A new FCC order will allow US smartphones to receive European GPS data for the first time …
Europe brought its own GPS satellite system online in 2016, as it was concerned that the US might switch off civilian access to GPS data in a time of crisis. Known as Galileo, the thinking was that as so many services are now dependent on GPS – from airliners to parcel delivery services – having a second, independent system was a smart move.
A second GPS system isn’t just useful as a backup, however: the more satellites your device can see, the faster and more accurate its location fix. So being able to use data from both US and European GPS systems benefits everyone.
In theory, your iPhone could already do that – but, until yesterday, smartphone manufacturers were actually required by law to block the signals. That’s because anti-espionage law bans ground-based radios from connecting to foreign satellites.
The FCC has now decided to grant an exception to this law in response to a request from the European Commission.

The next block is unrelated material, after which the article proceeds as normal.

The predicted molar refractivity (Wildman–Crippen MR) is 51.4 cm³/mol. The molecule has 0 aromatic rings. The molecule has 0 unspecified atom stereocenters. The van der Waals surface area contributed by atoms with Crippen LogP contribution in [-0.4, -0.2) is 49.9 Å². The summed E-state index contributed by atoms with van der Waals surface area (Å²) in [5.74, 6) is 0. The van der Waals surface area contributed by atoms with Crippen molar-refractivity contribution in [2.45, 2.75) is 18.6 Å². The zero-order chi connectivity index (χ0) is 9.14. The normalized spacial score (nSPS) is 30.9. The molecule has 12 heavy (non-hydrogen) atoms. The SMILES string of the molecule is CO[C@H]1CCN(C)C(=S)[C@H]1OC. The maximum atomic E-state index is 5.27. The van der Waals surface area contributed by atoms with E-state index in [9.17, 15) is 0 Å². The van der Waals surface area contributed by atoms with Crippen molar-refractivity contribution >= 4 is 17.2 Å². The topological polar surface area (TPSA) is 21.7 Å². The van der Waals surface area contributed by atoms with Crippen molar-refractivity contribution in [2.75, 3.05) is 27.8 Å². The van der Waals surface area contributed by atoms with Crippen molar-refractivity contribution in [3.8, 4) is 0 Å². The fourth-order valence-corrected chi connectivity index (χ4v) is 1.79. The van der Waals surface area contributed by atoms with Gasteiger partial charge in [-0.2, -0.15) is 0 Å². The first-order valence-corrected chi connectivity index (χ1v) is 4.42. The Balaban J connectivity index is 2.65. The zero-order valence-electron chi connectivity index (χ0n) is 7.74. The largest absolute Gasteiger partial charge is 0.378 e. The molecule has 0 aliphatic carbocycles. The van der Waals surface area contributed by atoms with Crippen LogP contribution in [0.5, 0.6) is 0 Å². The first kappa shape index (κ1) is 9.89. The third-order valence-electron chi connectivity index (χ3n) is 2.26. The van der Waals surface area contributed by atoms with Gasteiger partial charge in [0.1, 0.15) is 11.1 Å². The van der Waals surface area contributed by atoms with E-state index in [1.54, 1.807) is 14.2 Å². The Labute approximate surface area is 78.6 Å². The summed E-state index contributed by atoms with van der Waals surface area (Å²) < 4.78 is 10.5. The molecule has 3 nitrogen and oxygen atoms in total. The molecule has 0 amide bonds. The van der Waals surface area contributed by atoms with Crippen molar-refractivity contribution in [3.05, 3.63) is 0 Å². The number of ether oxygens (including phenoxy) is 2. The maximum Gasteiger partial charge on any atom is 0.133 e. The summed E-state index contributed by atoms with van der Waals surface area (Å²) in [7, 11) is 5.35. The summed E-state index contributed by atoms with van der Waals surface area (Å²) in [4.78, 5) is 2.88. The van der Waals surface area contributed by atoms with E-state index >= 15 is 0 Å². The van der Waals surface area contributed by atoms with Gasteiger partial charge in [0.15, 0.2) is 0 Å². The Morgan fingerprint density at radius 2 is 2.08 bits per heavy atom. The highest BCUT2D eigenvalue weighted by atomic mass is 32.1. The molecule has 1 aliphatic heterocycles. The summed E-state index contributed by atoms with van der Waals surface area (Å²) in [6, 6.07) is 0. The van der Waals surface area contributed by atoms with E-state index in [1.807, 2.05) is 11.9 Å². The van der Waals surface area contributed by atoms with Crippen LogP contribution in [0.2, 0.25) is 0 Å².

The Federal Communications Commission granted in part the European Commission’s request for a waiver of the Commission’s rules so that non-Federal devices in the United States may access specific signals transmitted from the Global Navigation Satellite System (GNSS) known as Galileo.
With today’s action, consumers and industry in the United States will now be permitted to access certain satellite signals from the Galileo system to augment the U.S. Global Positioning System (GPS), and thus benefit from improved availability, reliability, and resiliency of these position, navigation, and timing services in the United States.
The FCC notes that the two systems are already fully compatible, meaning that the GPS hardware installed in devices should be capable of receiving the signals, so a software update should be all that is needed to permit access.
If you want to switch GPS access on or off, either completely or on an app-by-app basis, check out our two guides:
Via Engadget. Photo: Shutterstock.